Disordered eating behaviors--both unhealthy weight control behaviors and binge eating--are prevalent among adolescents within the United States. Previous literature has relied on single report methodologies to measure adolescents' perspectives of factors associated with disordered eating behaviors, overlooking perspectives of key family members who may add a more complete picture of factors contributing to adolescent disordered eating behaviors. The current study utilizes data from Projects EAT and F-EAT, enabling analysis of adolescent, mother, and father reporting about aspects of the home environment (i.e., family functioning, encouragement of dieting, food insecurity, and support for physical activity) in relation to adolescent disordered eating behaviors. The main objective of this study is to examine the prevalence of concordance and discordance among adolescents, mothers and fathers on home environment factors, and to examine the relationship between concordance/discordance on home environment factors and adolescent disordered eating behaviors. Results, limitations, and directions for future research are discussed.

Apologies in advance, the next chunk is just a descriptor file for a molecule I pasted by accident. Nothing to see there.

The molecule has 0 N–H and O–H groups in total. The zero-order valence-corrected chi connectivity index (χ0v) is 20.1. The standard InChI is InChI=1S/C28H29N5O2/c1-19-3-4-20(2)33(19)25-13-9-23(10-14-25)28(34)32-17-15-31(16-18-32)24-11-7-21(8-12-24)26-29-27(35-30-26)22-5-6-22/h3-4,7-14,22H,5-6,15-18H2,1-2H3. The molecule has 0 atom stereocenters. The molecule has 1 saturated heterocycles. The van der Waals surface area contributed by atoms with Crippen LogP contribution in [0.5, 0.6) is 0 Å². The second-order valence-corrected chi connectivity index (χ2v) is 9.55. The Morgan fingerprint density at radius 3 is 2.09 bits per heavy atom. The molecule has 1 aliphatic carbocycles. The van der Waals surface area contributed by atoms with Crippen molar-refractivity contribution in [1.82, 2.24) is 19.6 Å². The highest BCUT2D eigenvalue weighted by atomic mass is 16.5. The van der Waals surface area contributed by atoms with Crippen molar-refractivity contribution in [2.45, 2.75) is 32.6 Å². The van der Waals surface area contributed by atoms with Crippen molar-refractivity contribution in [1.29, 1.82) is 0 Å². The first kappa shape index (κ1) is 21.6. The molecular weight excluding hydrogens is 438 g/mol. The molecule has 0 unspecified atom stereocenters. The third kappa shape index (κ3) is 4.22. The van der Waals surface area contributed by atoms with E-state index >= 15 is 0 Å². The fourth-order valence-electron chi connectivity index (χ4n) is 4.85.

University of Minnesota Ph.D. dissertation. May 2014. Major: Family Social Science. Advisor: Steven Michael Harris. 1 computer file (PDF); v, 82 pages.
Utilizing family systems theory to understand adolescent disordered eating behaviors: exploring the implications of triadic family discord.
Retrieved from the University of Minnesota Digital Conservancy,
Content distributed via the University of Minnesota's Digital Conservancy may be subject to additional license and use restrictions applied by the depositor.